The journey to completing XCOM 2 is rife with plenty of expletives, and even more heartbreak.
If you’ve ever played a turn based strategy game such as XCOM, you might think that you have a solid foundation in this genre, but this sequel to XCOM: Enemy Unknown is larger in scale and the turn-based tactics are now just one small piece of what XCOM 2 actually has become. Developer Firaxis has packed an incredible amount of content into the sequel, and it would possibly take one close to 70 hours to complete the game on normal mode, and that includes several restarts.
As far as the story goes, the first XCOM project has failed and you are now part of the resistance fighting the ADVENT Corporation (the Aliens). 20 years after they have taken over the world. This lends a major treatment to how missions in this game progresses.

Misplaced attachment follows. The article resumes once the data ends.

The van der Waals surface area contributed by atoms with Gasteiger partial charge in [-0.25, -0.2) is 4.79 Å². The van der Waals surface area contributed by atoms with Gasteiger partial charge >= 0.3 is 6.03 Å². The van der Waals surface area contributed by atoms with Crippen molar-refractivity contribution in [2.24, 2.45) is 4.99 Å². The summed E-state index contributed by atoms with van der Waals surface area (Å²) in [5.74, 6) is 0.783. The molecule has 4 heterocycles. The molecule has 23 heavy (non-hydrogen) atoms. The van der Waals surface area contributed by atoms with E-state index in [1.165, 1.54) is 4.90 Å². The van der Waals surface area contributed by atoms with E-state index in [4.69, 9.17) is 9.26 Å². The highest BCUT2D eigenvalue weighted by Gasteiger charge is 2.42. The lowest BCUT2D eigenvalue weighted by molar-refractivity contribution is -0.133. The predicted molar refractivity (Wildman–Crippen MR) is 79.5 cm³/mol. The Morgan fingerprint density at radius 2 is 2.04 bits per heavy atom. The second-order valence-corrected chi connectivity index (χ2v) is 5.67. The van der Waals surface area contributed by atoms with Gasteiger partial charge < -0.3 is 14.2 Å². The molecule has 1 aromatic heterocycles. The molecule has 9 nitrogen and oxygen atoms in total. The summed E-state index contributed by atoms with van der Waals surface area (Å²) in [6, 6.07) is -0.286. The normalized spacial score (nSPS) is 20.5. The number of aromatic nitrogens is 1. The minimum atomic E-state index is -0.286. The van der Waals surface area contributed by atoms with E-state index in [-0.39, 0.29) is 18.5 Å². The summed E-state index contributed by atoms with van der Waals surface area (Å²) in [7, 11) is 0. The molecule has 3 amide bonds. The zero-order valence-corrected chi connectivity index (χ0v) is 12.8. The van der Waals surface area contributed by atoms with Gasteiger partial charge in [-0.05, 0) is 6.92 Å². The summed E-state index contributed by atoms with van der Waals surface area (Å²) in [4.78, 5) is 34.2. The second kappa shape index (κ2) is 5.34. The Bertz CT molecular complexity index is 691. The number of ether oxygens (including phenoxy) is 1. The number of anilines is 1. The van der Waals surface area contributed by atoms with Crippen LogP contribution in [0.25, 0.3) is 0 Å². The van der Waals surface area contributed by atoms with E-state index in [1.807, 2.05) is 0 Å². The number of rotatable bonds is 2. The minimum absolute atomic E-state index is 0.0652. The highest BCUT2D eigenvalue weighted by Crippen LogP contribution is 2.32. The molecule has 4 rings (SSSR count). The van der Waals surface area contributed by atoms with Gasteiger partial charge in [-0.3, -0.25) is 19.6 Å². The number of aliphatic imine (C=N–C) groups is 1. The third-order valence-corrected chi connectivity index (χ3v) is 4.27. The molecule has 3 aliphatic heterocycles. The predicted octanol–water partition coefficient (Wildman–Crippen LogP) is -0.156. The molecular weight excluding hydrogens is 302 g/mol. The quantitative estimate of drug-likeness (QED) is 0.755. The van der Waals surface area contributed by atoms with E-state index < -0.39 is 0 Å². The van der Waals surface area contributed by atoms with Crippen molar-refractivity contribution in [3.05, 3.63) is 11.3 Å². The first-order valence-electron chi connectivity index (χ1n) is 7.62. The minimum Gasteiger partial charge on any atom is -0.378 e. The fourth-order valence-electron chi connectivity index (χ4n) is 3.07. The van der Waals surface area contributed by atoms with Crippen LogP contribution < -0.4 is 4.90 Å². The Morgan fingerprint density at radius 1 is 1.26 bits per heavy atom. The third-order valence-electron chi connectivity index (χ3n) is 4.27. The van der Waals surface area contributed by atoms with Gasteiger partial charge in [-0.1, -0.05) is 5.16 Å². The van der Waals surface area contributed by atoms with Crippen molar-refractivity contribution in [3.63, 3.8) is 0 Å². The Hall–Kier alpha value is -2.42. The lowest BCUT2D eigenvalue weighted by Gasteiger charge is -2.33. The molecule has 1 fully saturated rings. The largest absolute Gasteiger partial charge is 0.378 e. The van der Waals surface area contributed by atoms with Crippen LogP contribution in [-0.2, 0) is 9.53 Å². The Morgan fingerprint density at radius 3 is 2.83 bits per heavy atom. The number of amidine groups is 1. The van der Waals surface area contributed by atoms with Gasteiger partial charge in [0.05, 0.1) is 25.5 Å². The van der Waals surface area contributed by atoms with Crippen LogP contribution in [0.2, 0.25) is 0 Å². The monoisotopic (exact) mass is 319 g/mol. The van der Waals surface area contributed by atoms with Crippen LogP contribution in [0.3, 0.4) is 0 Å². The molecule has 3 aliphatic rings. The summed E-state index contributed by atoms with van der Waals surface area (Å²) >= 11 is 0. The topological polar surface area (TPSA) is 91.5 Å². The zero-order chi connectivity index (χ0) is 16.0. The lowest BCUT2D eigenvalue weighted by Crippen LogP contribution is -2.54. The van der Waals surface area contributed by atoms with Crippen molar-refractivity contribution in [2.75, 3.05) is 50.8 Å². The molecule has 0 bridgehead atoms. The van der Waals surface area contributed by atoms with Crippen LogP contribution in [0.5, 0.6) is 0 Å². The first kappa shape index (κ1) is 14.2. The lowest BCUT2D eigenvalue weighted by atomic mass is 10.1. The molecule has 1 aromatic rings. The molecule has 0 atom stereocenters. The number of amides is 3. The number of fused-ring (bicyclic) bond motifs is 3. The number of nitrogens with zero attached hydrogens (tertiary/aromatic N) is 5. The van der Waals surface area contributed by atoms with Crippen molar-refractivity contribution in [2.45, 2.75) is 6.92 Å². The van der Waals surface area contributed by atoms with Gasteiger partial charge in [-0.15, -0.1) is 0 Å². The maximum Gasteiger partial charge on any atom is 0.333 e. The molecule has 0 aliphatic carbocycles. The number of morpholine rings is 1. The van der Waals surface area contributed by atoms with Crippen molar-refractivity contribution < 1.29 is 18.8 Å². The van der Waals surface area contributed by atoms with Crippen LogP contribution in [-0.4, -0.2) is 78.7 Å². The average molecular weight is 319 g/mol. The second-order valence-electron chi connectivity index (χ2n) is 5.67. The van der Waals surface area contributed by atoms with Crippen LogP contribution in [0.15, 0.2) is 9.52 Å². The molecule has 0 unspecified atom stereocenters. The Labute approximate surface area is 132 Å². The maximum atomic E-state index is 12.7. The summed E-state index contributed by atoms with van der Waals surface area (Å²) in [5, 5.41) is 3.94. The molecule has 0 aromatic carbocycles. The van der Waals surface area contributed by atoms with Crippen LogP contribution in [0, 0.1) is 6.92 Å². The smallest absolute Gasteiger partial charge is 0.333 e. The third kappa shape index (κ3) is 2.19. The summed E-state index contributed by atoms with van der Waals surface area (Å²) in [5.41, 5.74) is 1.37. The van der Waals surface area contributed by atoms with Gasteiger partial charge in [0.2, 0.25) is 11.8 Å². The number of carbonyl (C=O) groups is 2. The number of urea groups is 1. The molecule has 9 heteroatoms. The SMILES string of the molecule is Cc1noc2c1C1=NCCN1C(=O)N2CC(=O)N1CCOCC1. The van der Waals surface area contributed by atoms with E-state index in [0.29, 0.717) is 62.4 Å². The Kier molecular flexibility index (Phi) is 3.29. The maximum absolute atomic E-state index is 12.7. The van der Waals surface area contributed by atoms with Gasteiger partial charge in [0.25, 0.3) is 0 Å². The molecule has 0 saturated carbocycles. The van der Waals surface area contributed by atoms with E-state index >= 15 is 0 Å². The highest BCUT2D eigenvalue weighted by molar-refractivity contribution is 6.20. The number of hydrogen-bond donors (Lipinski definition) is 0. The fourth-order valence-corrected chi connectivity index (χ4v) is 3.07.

Gone are the days of easily merely picking off alien aircraft. In the first iteration, you could get away with wading into the thick of the action to a certain extent but now, stealth is a major part of the game. And players are encouraged to exploit and master it as much as possible, because no matter how developed your technology is in XCOM 2, setting up killzones are crucial in order to get through the game in one piece.
Tactical combat remains the same, if it ain’t broke, it makes little sense to fix it. We still have the tried and test move and shoot style that you might be familiar with. Please feel free to grenade-spam for nagging Dr Vahlen from the first XCOM no longer exists extolling the values to keep environmental damage to a minimum for research purposes.
The lives of the XCOM personnel depend on it.
While the game might scream tactics, which takes time, XCOM 2 seems to be always in a hurry. Depending on the map and mission, there will often be a timer , for players to complete an objective by a set number of rounds.
Timers are not only found in missions, but on the overworld as well.
The overarching story would have us eliminate a secret Avatar project developed by the ADVENT. Being a resistance force, there’s only one team available to shuttle around the world. There’s little time to waste and XCOM 2 forces you to make plenty of decisions you might eventually regret.